• About your EDIT note, do you have any tutorial link to navigate Ubuntu server via its shell instead of the GUI?!
    – Dr.jacky
    Sep 30, 2015 at 5:22
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    The reason we need a minimal GUI without all the trash is we run a development app server on a VM, so we need a browser and decent File Manager and dont forget, IDE. Hope everyone who preaches against min GUI in server installs gets this :) - Obviously installing on a blade - no one would want GUI.
    – killjoy
    Jun 19, 2018 at 16:51

Ubuntu server is designed to use minimal resources. A GUI will lead to high resource usage, however if you still want a GUI, you can install only what's required for the default Unity desktop.

Install ubuntu-desktop with the argument --no-install-recommends. This will exclude unnecessary software and tools like LibreOffice, Firefox, Thunderbird, etc.

sudo apt-get install --no-install-recommends ubuntu-desktop

Read these guides.

  • This is the answer everyone should be using, the accepted answer above installs the entire desktop. This answer (also in some comments above) is the stripped down version. Apr 13, 2016 at 15:36
  • @ubuntuhelp - so which 'core' does this install ? nm - I just saw you linked gnome.
    – killjoy
    Jun 18, 2018 at 22:34

Ubuntu Server has no GUI, but you can install it additionally. Simply login with the user you created during installation and install the Desktop with.

sudo apt-get install ubuntu-desktop

Afterwards type


and you are done.

  • but it says that : Unable to locate package ubuntu-desktop
    – CIRK
    Jul 18, 2011 at 11:27
  • 3
    According to packages.ubuntu.com/natty/ubuntu-desktop the package exists. Maybe you have to update the package database first. Please begin with "sudo apt-get update" and follow afterwards the steps mentioned.
    – ddeimeke
    Jul 18, 2011 at 13:26
  • @CIRK did you sudo apt-get update before attempting the install? Jan 7, 2015 at 20:01
  • Does this works on VMware also? Jun 18, 2015 at 8:46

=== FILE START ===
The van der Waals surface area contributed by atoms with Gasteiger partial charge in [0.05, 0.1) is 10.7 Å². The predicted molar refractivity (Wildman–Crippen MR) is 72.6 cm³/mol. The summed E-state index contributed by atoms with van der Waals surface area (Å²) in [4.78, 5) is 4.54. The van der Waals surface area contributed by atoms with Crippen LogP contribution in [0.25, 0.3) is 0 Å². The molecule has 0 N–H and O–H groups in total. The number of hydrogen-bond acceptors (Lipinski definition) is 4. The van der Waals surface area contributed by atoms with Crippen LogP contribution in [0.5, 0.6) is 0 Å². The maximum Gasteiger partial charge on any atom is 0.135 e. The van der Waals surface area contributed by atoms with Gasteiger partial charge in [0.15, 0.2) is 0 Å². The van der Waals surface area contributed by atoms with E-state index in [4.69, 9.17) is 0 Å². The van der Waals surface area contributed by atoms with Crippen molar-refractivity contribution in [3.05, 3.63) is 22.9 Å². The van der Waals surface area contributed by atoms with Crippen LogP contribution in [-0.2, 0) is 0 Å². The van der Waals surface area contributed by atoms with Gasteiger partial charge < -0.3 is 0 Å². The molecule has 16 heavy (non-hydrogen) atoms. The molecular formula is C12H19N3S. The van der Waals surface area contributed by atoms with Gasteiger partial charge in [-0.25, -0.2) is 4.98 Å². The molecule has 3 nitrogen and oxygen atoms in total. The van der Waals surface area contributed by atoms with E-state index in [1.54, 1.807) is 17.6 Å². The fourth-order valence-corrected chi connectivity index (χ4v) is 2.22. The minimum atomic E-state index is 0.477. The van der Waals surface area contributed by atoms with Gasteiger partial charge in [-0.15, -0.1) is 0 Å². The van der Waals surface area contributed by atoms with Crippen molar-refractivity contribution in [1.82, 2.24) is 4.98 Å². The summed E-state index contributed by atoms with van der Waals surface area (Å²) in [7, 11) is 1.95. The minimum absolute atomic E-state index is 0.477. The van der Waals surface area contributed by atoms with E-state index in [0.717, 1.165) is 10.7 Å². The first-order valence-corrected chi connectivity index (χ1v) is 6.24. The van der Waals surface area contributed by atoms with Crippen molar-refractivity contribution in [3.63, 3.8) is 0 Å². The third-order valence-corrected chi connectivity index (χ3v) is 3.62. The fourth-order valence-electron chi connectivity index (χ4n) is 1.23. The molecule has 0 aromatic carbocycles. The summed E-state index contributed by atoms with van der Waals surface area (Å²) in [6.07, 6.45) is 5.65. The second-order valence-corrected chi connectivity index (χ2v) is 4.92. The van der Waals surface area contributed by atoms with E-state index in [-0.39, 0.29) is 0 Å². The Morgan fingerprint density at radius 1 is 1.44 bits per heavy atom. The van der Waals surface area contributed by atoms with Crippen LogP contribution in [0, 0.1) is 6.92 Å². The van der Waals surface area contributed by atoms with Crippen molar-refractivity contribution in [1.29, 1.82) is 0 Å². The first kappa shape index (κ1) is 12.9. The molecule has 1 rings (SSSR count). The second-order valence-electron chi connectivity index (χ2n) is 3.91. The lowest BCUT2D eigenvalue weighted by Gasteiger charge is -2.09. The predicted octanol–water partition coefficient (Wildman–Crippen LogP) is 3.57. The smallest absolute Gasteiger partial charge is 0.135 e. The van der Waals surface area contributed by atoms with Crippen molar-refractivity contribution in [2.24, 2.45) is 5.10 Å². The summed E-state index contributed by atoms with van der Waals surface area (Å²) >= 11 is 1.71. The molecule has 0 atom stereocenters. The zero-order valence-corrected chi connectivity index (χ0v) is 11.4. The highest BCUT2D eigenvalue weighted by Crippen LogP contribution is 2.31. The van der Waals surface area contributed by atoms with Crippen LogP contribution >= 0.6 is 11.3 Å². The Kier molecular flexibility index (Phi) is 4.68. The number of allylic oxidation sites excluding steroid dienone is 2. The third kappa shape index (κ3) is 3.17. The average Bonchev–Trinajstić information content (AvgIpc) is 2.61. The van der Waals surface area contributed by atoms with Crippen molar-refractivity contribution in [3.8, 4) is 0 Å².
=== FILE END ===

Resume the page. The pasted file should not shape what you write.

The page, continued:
• I know no reason why this sould not work on VMware.
    – ddeimeke
    Jun 20, 2015 at 6:18

If you look very closely at the official Ubuntu Server Guide. Chapter 6 Remote Administration you will find that the last article would be of extreme interest. Trust me you do not want to install a DeskTop environment on a server, it uses up too many resources up to 50 to 60% if you go bananas and you don't get any benefit to control your server from a GUI standpoint.

Read and digest chapter 6.3 Zentyal. That is what you would need. I can't believe I overlooked that myself. So don't be afraid to install it, this is a full blown web interface that my first impression of installing the zentyal-core and zentyal-common was "AWESOME" look no further for anything other than the sanctioned web interface by Ubuntu creators.

However looks like this software might cost you money, but if you are serious about using a GUI, I'm sure the fees might be affordable for light use. Not everything in life is free if you want it bad enough. However I am sure home use might be fee free, depends on what services you need. This software comes with lots of modules, I dare say you should only install the ones you need.


Some of the desktop managers have core-packages, so you can only install the desktop without any applications.

  • LXDE: sudo apt-get install lxde-core (for full sudo apt-get install lxde )
  • XFCE: sudo apt-get install xfce4 (for full sudo apt-get install xubuntu-desktop)
  • GNOME: sudo apt-get install gnome-core (for full sudo apt-get install gnome)



Install gnome package via sudo apt-get install ubuntu-desktop. You might additionally need to install: x-window-system-core, xserver-xorg, gnome-desktop-environment, gdm but apt-get will probably do that.